Who: C. S. Lewis, British scholar and lay theologian.
When: 1961, following his wife’s death in 1960. They had been married for just four years.
Overview: Later in life, Lewis married Joy Davidman, a prominent author in her own right. She was snarky, academic, and just what Lewis wanted. But after only a few years together, she was diagnosed with cancer; after prayer, Lewis thought she was recovering, but the cancer returned, and, in a short time, she died.
A Grief Observed is C. S. Lewis’ shortest and most confessional book, pulled from his journals in his time of intense grief. Publishers call these his “reflections,” but that makes them sound like a leisurely or imaginative read, which they are not. This book’s value is not informational, but formational. There is progression, but no steps; doctrine, but no instruction.
Meat: Many people going through grief say that this book simply resonates with their difficulties. Sudden grief often leads to trust issues, and Lewis had his fair share, after marrying so late in life, and being so suddenly bereaved. The passage that resonated most with me is about the sense of being emotionally overwrought, so that grief makes you unable to know God’s nearness. (See the last quote, below.) These common experiences, though seldom spoken of, are the lot of many in grief. Nevertheless, “blessed are those who mourn, for they will be comforted.”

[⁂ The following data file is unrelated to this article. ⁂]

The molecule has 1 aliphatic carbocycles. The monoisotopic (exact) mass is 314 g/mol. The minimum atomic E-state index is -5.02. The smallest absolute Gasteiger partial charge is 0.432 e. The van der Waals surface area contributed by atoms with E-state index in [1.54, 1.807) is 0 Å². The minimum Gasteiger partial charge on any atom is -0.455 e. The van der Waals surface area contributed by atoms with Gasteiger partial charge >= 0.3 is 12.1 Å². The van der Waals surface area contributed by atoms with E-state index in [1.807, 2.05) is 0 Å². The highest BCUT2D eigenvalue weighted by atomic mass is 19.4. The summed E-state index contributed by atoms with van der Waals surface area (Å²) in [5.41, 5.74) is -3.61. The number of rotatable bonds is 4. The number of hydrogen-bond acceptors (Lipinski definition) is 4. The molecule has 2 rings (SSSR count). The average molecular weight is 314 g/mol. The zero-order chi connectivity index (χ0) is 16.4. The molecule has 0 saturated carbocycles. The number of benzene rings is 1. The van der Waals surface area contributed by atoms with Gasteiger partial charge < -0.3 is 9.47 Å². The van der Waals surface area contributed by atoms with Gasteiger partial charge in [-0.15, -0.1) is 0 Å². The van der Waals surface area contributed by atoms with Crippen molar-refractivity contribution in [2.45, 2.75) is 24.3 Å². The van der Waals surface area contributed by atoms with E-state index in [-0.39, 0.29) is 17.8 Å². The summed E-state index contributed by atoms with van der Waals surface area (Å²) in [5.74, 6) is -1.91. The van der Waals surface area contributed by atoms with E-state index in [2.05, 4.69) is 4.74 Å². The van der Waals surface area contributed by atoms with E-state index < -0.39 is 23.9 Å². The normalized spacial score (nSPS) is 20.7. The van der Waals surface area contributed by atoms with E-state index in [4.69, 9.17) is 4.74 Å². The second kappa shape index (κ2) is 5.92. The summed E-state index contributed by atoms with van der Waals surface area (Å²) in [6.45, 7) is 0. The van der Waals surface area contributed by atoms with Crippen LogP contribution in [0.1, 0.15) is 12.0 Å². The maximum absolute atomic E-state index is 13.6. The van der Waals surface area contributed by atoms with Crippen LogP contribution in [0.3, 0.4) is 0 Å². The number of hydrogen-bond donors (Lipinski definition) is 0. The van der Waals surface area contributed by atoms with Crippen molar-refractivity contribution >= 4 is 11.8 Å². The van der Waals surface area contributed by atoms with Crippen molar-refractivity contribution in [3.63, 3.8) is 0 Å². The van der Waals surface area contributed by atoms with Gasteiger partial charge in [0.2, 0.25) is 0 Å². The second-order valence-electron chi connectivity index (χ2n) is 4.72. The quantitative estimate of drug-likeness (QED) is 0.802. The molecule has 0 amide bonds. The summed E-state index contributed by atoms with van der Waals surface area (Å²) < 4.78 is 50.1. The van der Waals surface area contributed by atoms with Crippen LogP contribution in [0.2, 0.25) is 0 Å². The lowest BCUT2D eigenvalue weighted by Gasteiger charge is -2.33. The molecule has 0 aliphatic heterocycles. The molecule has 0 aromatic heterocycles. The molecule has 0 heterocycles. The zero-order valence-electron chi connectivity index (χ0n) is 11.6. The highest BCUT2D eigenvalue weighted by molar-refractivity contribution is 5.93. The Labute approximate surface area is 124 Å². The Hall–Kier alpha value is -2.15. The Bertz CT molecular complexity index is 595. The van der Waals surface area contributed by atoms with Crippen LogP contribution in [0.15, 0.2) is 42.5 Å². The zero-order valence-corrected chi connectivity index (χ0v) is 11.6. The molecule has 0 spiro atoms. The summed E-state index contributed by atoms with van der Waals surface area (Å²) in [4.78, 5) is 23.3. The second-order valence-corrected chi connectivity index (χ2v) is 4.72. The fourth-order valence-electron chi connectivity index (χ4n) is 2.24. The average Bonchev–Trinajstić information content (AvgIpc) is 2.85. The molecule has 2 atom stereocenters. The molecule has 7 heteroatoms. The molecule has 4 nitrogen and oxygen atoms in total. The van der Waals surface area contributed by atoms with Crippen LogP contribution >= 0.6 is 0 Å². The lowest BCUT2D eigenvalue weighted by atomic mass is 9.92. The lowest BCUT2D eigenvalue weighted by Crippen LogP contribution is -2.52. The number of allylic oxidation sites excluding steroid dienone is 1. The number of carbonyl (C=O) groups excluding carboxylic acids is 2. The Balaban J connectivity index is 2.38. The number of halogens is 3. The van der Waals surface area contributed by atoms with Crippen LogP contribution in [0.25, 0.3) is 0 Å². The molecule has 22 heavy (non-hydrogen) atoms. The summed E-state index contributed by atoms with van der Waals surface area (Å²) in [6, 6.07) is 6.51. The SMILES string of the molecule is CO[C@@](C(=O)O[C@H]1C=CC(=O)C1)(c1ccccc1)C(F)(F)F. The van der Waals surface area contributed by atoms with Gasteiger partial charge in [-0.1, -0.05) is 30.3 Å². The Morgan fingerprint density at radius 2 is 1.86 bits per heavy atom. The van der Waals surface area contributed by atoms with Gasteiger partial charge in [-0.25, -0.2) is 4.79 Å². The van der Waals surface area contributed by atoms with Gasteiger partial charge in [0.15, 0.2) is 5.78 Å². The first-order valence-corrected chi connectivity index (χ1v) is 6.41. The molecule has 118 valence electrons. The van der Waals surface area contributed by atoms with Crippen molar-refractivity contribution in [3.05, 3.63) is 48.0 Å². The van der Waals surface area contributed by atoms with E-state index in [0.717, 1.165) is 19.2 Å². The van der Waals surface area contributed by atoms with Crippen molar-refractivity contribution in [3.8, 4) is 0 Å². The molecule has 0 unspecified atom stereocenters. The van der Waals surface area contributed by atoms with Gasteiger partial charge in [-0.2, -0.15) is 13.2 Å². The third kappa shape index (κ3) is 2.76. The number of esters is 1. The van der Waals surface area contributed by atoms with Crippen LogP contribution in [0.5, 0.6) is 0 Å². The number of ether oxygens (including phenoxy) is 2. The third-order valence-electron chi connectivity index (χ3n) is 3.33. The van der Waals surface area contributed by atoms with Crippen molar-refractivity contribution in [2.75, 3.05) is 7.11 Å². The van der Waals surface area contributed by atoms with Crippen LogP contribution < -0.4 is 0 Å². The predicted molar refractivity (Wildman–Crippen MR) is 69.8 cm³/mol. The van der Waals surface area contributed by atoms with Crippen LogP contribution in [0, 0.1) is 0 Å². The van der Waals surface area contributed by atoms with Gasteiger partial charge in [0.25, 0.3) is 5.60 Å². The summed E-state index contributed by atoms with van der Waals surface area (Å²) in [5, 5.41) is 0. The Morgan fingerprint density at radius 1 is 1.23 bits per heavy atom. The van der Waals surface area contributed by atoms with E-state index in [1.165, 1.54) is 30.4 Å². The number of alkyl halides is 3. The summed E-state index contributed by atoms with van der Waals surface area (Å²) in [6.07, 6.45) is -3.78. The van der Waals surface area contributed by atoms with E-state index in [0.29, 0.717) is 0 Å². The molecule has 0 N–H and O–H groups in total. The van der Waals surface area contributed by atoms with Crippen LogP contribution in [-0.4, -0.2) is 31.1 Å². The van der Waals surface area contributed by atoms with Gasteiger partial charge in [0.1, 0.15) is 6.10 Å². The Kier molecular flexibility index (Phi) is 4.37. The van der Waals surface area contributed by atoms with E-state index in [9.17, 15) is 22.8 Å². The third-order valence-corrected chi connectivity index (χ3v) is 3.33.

Bones: These journal entries were not really intended for publication, so they are honest in the extreme. Lewis himself wrote that they were a product of his experience, and do not fit with his other “popular theology” books. I’ll pass on the advice I received about this book: don’t read it until you’re going through true grief.
“The time when there is nothing at all in your soul except a cry for help may be just the time when God can’t give it: you are like the drowning man who can’t be helped because he clutches and grabs. Perhaps your own reiterated cries deafen you to the voice you hoped to hear.” (ch. 3)
“What do people mean when they say, ‘I am not afraid of God because I know he is good’? Have they never even been to a dentist?” (p. 61, ch. 3)
“We were promised sufferings. They were part of the program. We were even told, ‘Blessed are they that mourn,’ and I accept it. I’ve got nothing that I hadn’t bargained for. Of course it is different when the thing happens to oneself, not to others, and in reality, not imagination.”
“Delicious drinks are wasted on a really ravenous thirst. Is it similarly the very intensity of the longing that draws the iron curtain, that makes us feel we are staring into a vacuum when we think about our dead? ‘Them as asks’ (at any rate ‘as asks too importunately’) don’t get. Perhaps can’t. And so, perhaps, with God, I have gradually been coming to feel that the door is no longer shut and bolted. Was it my own frantic need that slammed it in my face? The time when there is nothing at all in your soul except a cry for help may be just the time when God can’t give it: you are like the drowning man who can’t be helped because he clutches and grabs. Perhaps your own reiterated cries deafen you to the voice you hoped to hear.
On the other hand, “Know and it shall be opened.” But does knocking mean hammering and kicking the door like a maniac? And there’s also “To him that hath shall be given.” After all, you must have a capacity to receive, or even omnipotence can’t give. Perhaps your own passion temporarily destroys the capacity.” (p. 63-64)